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History of the Decline and Fall of the Roman Empir

Cyril was seated on the throne of Athanasius


The

name of Cyril of Alexandria is famous in controversial story, and the title of saint is a mark that his opinions and his party have finally prevailed. In the house of his uncle, the archbishop Theophilus, he imbibed the orthodox lessons of zeal and dominion, and five years of his youth were profitably spent in the adjacent monasteries of Nitria. Under the tuition of the abbot Serapion, he applied himself to ecclesiastical studies, with such indefatigable ardor, that in the course of one sleepless night, he has perused the four Gospels, the Catholic Epistles, and the Epistle to the Romans. Origen he detested; but the writings of Clemens and Dionysius, of Athanasius and Basil, were continually in his hands: by the theory and practice of dispute, his faith was confirmed and his wit was sharpened; he extended round his cell the cobwebs of scholastic theology, and meditated the works of allegory and metaphysics, whose remains, in seven verbose folios, now peaceably slumber by the side of their rivals. [20] Cyril prayed and fasted in the desert, but his thoughts (it is the reproach of a friend) [21] were still fixed on the world; and the call of Theophilus, who summoned him to the tumult of cities and synods, was too readily obeyed by the aspiring hermit. With the approbation of his uncle, he assumed the office, and acquired the fame, of a popular preacher. His comely person adorned the pulpit; the harmony of his voice resounded in the cathedral; his friends were stationed to lead or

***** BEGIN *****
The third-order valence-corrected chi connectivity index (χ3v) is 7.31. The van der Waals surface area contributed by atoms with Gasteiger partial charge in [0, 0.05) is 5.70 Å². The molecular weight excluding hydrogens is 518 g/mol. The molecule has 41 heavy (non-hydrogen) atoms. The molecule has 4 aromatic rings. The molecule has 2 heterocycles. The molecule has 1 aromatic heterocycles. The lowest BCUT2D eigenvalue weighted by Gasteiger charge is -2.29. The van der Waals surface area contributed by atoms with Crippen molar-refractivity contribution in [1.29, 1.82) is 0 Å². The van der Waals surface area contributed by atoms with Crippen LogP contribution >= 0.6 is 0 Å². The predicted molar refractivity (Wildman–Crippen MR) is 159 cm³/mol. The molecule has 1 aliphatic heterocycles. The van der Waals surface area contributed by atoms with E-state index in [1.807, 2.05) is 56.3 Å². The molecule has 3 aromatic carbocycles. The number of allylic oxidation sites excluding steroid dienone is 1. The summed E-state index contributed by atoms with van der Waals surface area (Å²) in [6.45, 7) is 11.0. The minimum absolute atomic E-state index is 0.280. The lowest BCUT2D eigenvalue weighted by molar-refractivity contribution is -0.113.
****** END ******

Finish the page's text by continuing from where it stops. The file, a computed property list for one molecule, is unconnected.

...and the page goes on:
second the applause of the congregation; [22] and the hasty notes of the scribes preserved his discourses, which in their effect, though not in their composition, might be compared with those of the Athenian orators. The death of Theophilus expanded and realized the hopes of his nephew. The clergy of Alexandria was divided; the soldiers and their general supported the claims of the archdeacon; but a resistless multitude, with voices and with hands, asserted the cause of their favorite; and after a period of thirty-nine years, Cyril was seated on the throne of Athanasius. [23]

[Footnote 20: La Croze (Hist. du Christianisme des Indes, tom. i. p. 24) avows his contempt for the genius and writings of Cyril. De tous les on vrages des anciens, il y en a peu qu'on lise avec moins d'utilite: and Dupin, (Bibliotheque Ecclesiastique, tom. iv. p. 42--52,) in words of respect, teaches us to despise them.]

[Footnote 21: Of Isidore of Pelusium, (l. i. epist. 25, p. 8.) As the letter is not of the most creditable sort, Tillemont, less sincere than the Bollandists, affects a doubt whether this Cyril is the nephew of Theophilus, (Mem. Eccles. tom. xiv. p. 268.)]

[Footnote 22: A grammarian is named by Socrates (l. vii. c. 13).]

[Footnote 23: See the youth and promotion of Cyril, in Socrates, (l. vii. c. 7) and Renaudot, (Hist. Patriarchs. Alexandrin. p. 106, 108.) The Abbe Renaudot drew his materials from the Arabic history of Severus, bishop of Hermopolis Magma, or Ashmunein, in the xth century, who can never be trusted, unless our assent is extorted by the internal evidence of facts.]


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